Pain medications, including epidurals and analgesics, are not included in the HypnoBirthing curriculum, although there are a number of other self-hypnosis childbirth classes that do include information about pain medication. A HypnoBirthing series consists of five, two-and-one-half-hour sessions. (For more information: www.hypnobirthing.com; 603-798-4781 or 623-772-7738.)
Today’s Lamaze classes are less a proscribed method of delivery (characterized by their hallmark breathing exercises) as they are a philosophy aimed at reassuring women of their natural ability to give birth. Certified Lamaze instructors offer a balanced curriculum that includes an overview of the different stages of labor, the most effective birthing positions, relaxation and pain management techniques(including massage, hydrotherapy, the use of heat, cold packs, and pressure), effective communication with your birthing partner and medical team, the pros and cons of pain medication, breastfeeding, diet, and exercise as well as preparation for the postpartum period. Expect 12-15 hours of instruction. How often the class meets and (For more information: www.lamaze.org; 800-368-4404.)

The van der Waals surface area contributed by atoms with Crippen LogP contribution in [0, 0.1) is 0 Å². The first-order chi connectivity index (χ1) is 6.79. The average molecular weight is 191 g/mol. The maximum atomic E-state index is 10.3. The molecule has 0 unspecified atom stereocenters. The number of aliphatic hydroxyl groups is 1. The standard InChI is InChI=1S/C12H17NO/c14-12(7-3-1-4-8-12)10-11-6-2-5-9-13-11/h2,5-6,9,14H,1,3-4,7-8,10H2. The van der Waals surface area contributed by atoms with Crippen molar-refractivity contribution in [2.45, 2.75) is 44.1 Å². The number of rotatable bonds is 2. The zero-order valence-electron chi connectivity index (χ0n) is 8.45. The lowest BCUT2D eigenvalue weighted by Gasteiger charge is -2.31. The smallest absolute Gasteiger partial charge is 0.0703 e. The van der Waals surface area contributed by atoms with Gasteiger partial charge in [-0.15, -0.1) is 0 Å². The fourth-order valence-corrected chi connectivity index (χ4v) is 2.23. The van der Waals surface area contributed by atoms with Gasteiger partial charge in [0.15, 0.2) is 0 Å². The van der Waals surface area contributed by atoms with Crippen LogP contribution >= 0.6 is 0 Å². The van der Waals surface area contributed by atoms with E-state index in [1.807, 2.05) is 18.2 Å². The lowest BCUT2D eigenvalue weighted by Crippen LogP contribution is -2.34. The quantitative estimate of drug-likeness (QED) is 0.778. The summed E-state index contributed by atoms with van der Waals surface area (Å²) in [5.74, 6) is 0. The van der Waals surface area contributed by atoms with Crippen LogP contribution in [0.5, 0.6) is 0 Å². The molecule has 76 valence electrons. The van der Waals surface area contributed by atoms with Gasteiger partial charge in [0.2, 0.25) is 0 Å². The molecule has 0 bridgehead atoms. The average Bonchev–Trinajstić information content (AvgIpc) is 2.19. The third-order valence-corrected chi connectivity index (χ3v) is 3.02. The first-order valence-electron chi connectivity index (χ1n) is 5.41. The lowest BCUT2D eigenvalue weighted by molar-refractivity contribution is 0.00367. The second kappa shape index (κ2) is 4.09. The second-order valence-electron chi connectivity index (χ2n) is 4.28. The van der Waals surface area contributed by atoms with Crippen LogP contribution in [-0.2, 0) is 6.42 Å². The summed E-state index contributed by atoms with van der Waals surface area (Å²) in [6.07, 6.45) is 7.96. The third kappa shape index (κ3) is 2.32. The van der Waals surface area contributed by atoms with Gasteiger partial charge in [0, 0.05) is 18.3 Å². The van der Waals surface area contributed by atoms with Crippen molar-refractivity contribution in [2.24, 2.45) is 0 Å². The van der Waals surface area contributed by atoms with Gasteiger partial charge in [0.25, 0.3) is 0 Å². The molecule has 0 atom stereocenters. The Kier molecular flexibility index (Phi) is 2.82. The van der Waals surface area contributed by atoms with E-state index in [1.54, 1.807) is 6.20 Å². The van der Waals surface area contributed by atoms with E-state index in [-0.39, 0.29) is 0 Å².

Although the childbirth philosophies behind each method differ considerably in perspective and content, they all share a common goal: to help prepare you physically and mentally for the hours that will profoundly impact your life and enrich it by welcoming your new baby into the world.